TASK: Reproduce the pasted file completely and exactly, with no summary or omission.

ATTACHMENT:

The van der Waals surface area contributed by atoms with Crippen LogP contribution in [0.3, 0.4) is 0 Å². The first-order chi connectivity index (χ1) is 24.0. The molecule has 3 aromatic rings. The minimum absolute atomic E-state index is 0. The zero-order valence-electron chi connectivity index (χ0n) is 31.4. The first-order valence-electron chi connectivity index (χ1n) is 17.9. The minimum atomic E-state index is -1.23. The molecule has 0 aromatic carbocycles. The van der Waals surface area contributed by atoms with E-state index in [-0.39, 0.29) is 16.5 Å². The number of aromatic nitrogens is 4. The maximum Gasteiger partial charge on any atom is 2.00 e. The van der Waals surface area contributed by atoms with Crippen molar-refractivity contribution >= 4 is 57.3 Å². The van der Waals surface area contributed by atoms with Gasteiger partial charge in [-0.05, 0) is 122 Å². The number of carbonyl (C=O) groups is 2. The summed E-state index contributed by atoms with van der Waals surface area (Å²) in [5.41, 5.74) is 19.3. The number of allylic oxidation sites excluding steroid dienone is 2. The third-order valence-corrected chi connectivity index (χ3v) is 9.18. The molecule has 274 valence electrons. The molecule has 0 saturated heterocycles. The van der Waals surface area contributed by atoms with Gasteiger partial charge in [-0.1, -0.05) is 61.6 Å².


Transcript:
The van der Waals surface area contributed by atoms with Crippen LogP contribution in [0.3, 0.4) is 0 Å². The first-order chi connectivity index (χ1) is 24.0. The molecule has 3 aromatic rings. The minimum absolute atomic E-state index is 0. The zero-order valence-electron chi connectivity index (χ0n) is 31.4. The first-order valence-electron chi connectivity index (χ1n) is 17.9. The minimum atomic E-state index is -1.23. The molecule has 0 aromatic carbocycles. The van der Waals surface area contributed by atoms with E-state index in [-0.39, 0.29) is 16.5 Å². The number of aromatic nitrogens is 4. The maximum Gasteiger partial charge on any atom is 2.00 e. The van der Waals surface area contributed by atoms with Crippen molar-refractivity contribution >= 4 is 57.3 Å². The van der Waals surface area contributed by atoms with Gasteiger partial charge in [-0.05, 0) is 122 Å². The number of carbonyl (C=O) groups is 2. The summed E-state index contributed by atoms with van der Waals surface area (Å²) in [5.41, 5.74) is 19.3. The number of allylic oxidation sites excluding steroid dienone is 2. The third-order valence-corrected chi connectivity index (χ3v) is 9.18. The molecule has 274 valence electrons. The molecule has 0 saturated heterocycles. The van der Waals surface area contributed by atoms with Gasteiger partial charge in [-0.1, -0.05) is 61.6 Å².